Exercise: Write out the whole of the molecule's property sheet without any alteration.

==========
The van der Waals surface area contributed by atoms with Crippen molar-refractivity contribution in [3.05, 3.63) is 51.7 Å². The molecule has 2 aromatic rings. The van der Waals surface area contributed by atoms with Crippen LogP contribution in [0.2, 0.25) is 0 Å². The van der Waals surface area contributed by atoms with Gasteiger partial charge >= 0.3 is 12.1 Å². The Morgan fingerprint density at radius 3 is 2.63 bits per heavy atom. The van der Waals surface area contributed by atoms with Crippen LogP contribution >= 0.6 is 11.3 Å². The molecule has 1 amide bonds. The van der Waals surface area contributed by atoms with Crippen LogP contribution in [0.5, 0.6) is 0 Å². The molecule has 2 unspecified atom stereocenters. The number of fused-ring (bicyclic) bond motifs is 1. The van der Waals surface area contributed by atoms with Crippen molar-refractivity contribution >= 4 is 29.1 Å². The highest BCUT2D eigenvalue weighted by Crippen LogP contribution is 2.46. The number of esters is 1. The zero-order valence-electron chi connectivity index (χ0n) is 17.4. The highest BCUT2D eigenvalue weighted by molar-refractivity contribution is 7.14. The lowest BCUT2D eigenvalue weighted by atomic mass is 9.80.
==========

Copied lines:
The van der Waals surface area contributed by atoms with Crippen molar-refractivity contribution in [3.05, 3.63) is 51.7 Å². The molecule has 2 aromatic rings. The van der Waals surface area contributed by atoms with Crippen LogP contribution in [0.2, 0.25) is 0 Å². The van der Waals surface area contributed by atoms with Gasteiger partial charge >= 0.3 is 12.1 Å². The Morgan fingerprint density at radius 3 is 2.63 bits per heavy atom. The van der Waals surface area contributed by atoms with Crippen LogP contribution >= 0.6 is 11.3 Å². The molecule has 1 amide bonds. The van der Waals surface area contributed by atoms with Crippen LogP contribution in [0.5, 0.6) is 0 Å². The molecule has 2 unspecified atom stereocenters. The number of fused-ring (bicyclic) bond motifs is 1. The van der Waals surface area contributed by atoms with Crippen molar-refractivity contribution >= 4 is 29.1 Å². The highest BCUT2D eigenvalue weighted by Crippen LogP contribution is 2.46. The number of esters is 1. The zero-order valence-electron chi connectivity index (χ0n) is 17.4. The highest BCUT2D eigenvalue weighted by molar-refractivity contribution is 7.14. The lowest BCUT2D eigenvalue weighted by atomic mass is 9.80.